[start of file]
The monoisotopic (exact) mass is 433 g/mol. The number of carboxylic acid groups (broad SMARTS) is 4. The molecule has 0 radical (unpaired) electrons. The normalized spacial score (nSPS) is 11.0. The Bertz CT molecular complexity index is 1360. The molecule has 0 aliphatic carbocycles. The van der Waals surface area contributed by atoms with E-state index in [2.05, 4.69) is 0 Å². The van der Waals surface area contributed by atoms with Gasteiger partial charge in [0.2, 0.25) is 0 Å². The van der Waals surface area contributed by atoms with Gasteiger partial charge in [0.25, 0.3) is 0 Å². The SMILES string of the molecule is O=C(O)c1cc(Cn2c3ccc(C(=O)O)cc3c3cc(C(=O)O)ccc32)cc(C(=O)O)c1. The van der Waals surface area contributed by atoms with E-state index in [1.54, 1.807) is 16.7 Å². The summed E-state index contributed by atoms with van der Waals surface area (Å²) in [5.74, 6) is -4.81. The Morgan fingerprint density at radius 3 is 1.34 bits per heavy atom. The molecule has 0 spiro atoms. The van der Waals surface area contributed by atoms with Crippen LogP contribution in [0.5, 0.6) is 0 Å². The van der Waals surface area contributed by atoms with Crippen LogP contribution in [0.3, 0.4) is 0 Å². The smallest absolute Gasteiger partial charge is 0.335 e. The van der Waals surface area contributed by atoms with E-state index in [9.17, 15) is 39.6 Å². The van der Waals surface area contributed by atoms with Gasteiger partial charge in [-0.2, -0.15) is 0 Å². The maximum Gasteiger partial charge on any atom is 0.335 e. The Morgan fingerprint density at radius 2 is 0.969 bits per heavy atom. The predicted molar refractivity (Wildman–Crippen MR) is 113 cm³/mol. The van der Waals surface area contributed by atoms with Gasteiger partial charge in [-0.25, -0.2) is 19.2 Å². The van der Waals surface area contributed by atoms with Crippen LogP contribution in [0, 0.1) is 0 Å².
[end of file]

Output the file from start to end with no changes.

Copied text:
The monoisotopic (exact) mass is 433 g/mol. The number of carboxylic acid groups (broad SMARTS) is 4. The molecule has 0 radical (unpaired) electrons. The normalized spacial score (nSPS) is 11.0. The Bertz CT molecular complexity index is 1360. The molecule has 0 aliphatic carbocycles. The van der Waals surface area contributed by atoms with E-state index in [2.05, 4.69) is 0 Å². The van der Waals surface area contributed by atoms with Gasteiger partial charge in [0.2, 0.25) is 0 Å². The van der Waals surface area contributed by atoms with Gasteiger partial charge in [0.25, 0.3) is 0 Å². The SMILES string of the molecule is O=C(O)c1cc(Cn2c3ccc(C(=O)O)cc3c3cc(C(=O)O)ccc32)cc(C(=O)O)c1. The van der Waals surface area contributed by atoms with E-state index in [1.54, 1.807) is 16.7 Å². The summed E-state index contributed by atoms with van der Waals surface area (Å²) in [5.74, 6) is -4.81. The Morgan fingerprint density at radius 3 is 1.34 bits per heavy atom. The molecule has 0 spiro atoms. The van der Waals surface area contributed by atoms with Crippen LogP contribution in [0.5, 0.6) is 0 Å². The van der Waals surface area contributed by atoms with Crippen LogP contribution in [0.3, 0.4) is 0 Å². The smallest absolute Gasteiger partial charge is 0.335 e. The van der Waals surface area contributed by atoms with E-state index in [9.17, 15) is 39.6 Å². The van der Waals surface area contributed by atoms with Gasteiger partial charge in [-0.2, -0.15) is 0 Å². The maximum Gasteiger partial charge on any atom is 0.335 e. The Morgan fingerprint density at radius 2 is 0.969 bits per heavy atom. The predicted molar refractivity (Wildman–Crippen MR) is 113 cm³/mol. The van der Waals surface area contributed by atoms with Gasteiger partial charge in [-0.25, -0.2) is 19.2 Å². The van der Waals surface area contributed by atoms with Crippen LogP contribution in [0, 0.1) is 0 Å².